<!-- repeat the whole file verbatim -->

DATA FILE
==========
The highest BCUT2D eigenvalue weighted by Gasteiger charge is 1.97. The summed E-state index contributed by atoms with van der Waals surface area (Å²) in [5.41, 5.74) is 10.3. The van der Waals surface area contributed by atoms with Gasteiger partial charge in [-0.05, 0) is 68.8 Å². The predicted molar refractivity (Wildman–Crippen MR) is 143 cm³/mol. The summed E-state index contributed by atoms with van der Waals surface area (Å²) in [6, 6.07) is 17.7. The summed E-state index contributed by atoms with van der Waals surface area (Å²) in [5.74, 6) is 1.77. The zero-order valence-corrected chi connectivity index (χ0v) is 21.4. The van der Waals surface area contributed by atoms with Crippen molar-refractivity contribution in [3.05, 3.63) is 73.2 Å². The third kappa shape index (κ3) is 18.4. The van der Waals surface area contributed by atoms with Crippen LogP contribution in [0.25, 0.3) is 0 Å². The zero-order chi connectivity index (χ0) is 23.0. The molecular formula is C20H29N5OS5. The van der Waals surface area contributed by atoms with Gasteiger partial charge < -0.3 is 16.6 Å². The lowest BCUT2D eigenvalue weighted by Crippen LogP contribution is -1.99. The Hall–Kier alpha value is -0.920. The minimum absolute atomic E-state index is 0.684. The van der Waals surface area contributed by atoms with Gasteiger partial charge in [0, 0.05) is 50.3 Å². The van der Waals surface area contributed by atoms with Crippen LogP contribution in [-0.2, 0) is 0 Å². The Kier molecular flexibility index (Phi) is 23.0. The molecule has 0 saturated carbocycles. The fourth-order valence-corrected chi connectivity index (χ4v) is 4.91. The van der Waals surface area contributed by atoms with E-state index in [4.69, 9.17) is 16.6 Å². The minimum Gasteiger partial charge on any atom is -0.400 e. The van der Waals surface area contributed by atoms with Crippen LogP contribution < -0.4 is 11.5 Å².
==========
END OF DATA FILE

The highest BCUT2D eigenvalue weighted by Gasteiger charge is 1.97. The summed E-state index contributed by atoms with van der Waals surface area (Å²) in [5.41, 5.74) is 10.3. The van der Waals surface area contributed by atoms with Gasteiger partial charge in [-0.05, 0) is 68.8 Å². The predicted molar refractivity (Wildman–Crippen MR) is 143 cm³/mol. The summed E-state index contributed by atoms with van der Waals surface area (Å²) in [6, 6.07) is 17.7. The summed E-state index contributed by atoms with van der Waals surface area (Å²) in [5.74, 6) is 1.77. The zero-order valence-corrected chi connectivity index (χ0v) is 21.4. The van der Waals surface area contributed by atoms with Crippen molar-refractivity contribution in [3.05, 3.63) is 73.2 Å². The third kappa shape index (κ3) is 18.4. The van der Waals surface area contributed by atoms with Crippen LogP contribution in [0.25, 0.3) is 0 Å². The zero-order chi connectivity index (χ0) is 23.0. The molecular formula is C20H29N5OS5. The van der Waals surface area contributed by atoms with Gasteiger partial charge < -0.3 is 16.6 Å². The lowest BCUT2D eigenvalue weighted by Crippen LogP contribution is -1.99. The Hall–Kier alpha value is -0.920. The minimum absolute atomic E-state index is 0.684. The van der Waals surface area contributed by atoms with Gasteiger partial charge in [0, 0.05) is 50.3 Å². The van der Waals surface area contributed by atoms with Crippen LogP contribution in [-0.2, 0) is 0 Å². The Kier molecular flexibility index (Phi) is 23.0. The molecule has 0 saturated carbocycles. The fourth-order valence-corrected chi connectivity index (χ4v) is 4.91. The van der Waals surface area contributed by atoms with E-state index in [4.69, 9.17) is 16.6 Å². The minimum Gasteiger partial charge on any atom is -0.400 e. The van der Waals surface area contributed by atoms with Crippen LogP contribution < -0.4 is 11.5 Å².